I have been against the California recall from the get-go. I haven’t changed my mind, but I have chosen a candidate.
But first, it should be said that most of the liberal arguments against the recall are flatly absurd. As the courts have recognized from the beginning, the recall is a legitimate function of government written down in black and white like any other law. Too argue that it’s illegitimate only when your ox is being gored is too convenient by half.
Does anyone think that if Bill Simon had been elected governor in the last election Democrats would be opposed to recalling him out of principle? Many Democrats, including Gray Davis and Cruz Bustamante, have claimed that the recall is “undemocratic.” Only in a society and a political party where “democratic” has come to mean “anything I think is good” could someone believe that the recall is undemocratic.
The argument is backward. The recall is too democratic. In a democratic republic, voters decide on which politicians should make decisions. We don’t - except in rare circumstances - make the decisions ourselves.
The recall, in my opinion, undermines the accountability of voters, telling them in effect that they can have a do-over whenever they mess things up by electing the wrong guy. Well, I’m sorry. As I’ve said before, the people of California elected Gray Davis and now they must be punished.
That may sound like a joke, but it’s actually a central tenet of democracy. Politicians and parties must be held accountable for their past mistakes if they are going to be relied upon to fulfill their promises in the future. Recalling Gray Davis might teach him a lesson, but so what? Gray Davis is destined to be working at a Fotomat anyway.
It’s important that political parties be held accountable, too. California’s problems, for example, are the direct consequence of Democratic Party policies. And until Californians understand that their state’s problems are not accidental so much as logical, the liberals of the California Democratic Party will continue to run the state into the ground.
That’s why electing Arnold Schwarzenegger is probably the worst of all possible outcomes. He doesn’t stand for anything except himself. He’s a social liberal, and his few conservative positions are usually couched in inoffensive blather.
He insists that he’s opposed to giving illegal immigrants driver’s licenses not because they are, in fact, illegally in the United States, but because it would be a “security threat” to have licensed immigrant drivers who haven’t been fingerprinted. He refuses to rule out raising taxes, even though California is suffering not from a revenue shortfall but from the consequences of a spending waterfall. In all likelihood, he would make the disaster that is California a bipartisan affair.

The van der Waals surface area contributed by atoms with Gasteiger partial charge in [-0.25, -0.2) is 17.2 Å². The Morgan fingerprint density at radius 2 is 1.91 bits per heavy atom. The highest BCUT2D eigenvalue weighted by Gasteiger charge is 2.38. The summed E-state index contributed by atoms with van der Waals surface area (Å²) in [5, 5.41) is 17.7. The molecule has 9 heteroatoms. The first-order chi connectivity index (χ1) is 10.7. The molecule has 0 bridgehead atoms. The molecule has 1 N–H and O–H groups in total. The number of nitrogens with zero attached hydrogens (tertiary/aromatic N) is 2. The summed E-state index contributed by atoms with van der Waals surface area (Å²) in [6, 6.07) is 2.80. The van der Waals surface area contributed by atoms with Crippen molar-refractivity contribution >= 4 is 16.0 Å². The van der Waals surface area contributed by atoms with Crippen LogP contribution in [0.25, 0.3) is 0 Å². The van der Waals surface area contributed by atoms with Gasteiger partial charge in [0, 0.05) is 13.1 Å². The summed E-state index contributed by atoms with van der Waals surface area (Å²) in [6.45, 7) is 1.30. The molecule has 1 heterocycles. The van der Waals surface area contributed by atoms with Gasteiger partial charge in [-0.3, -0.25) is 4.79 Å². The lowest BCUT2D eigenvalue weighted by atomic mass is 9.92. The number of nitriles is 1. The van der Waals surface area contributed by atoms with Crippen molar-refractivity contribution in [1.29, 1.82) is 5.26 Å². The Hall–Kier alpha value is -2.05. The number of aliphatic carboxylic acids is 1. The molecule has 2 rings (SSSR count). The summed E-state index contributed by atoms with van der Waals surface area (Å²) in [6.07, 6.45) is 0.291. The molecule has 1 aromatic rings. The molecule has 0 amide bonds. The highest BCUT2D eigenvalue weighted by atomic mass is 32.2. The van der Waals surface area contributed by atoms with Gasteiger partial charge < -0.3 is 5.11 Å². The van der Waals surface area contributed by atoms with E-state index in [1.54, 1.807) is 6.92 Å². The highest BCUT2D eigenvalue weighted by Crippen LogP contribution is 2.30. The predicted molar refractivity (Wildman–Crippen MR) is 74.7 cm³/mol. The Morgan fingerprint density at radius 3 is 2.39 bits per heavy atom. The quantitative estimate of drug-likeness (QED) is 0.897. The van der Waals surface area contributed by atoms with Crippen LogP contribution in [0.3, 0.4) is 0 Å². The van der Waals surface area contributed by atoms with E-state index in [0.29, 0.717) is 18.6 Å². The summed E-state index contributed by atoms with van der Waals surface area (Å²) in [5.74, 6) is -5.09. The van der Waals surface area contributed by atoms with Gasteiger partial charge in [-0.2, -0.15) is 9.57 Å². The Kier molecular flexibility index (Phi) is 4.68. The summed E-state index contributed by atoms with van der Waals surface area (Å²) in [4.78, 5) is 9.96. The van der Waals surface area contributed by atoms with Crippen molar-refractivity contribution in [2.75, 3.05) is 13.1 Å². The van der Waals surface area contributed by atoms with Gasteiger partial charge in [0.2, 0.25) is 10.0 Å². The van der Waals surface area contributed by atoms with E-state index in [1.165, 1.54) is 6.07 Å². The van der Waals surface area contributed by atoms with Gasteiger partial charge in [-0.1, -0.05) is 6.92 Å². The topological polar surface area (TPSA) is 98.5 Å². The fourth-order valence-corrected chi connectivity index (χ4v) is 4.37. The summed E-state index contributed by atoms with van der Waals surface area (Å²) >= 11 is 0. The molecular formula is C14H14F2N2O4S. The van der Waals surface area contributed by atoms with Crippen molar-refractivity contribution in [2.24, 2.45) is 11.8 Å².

Since I don’t have to live and raise my kid in California, the best outcome possible would be for Gray Davis to win the recall by the skin of his teeth, but only after carrying out his ongoing panderfest to the very last pander. As it is right now, Davis is signing scores of liberal bills that even he would normally oppose in order to shore up support from rent-seeking liberal interest groups.
It’s a mortifying fire sale of the fraction of integrity the man had left. But it has the advantage of making the entire Democratic Party - including such national figures as Al Gore, Bill Clinton and the presidential contenders - sign on to the Davis bandwagon.
These concessions not only make it even more difficult for Davis to fix the state’s problems, but also mean that Davis and the Democrats will own California’s problems completely. Republicans and conservatives will have no fingerprints on the problems and, come the next election, they can run untainted for the governorship and all the way down the ticket. Indeed, it’s entirely possible that should Davis stay in office, George W. Bush could actually win California in 2004.
Even though I’m against the recall, if I lived in California I would vote for the recall and try to run Gray Davis out on a rail. Why the double-standard? Because if I lived in California, I would have to vote for my immediate interests. And, besides, I never would have voted for Davis in the first place.
So if I lived there, I would absolutely vote for state Senator Tom McClintock. Not only is he a real conservative, he’s the only conservative in the race. He grasps the issues with clarity several orders of magnitude greater than Schwarzenegger. But most important, he offers what the Goldwaterites called a choice, not an echo.
If we’re going to have a recall at all, making this election a clear choice, not just between candidates but between parties, is the most important thing of all.
Jonah Goldberg is editor at large of National Review Online.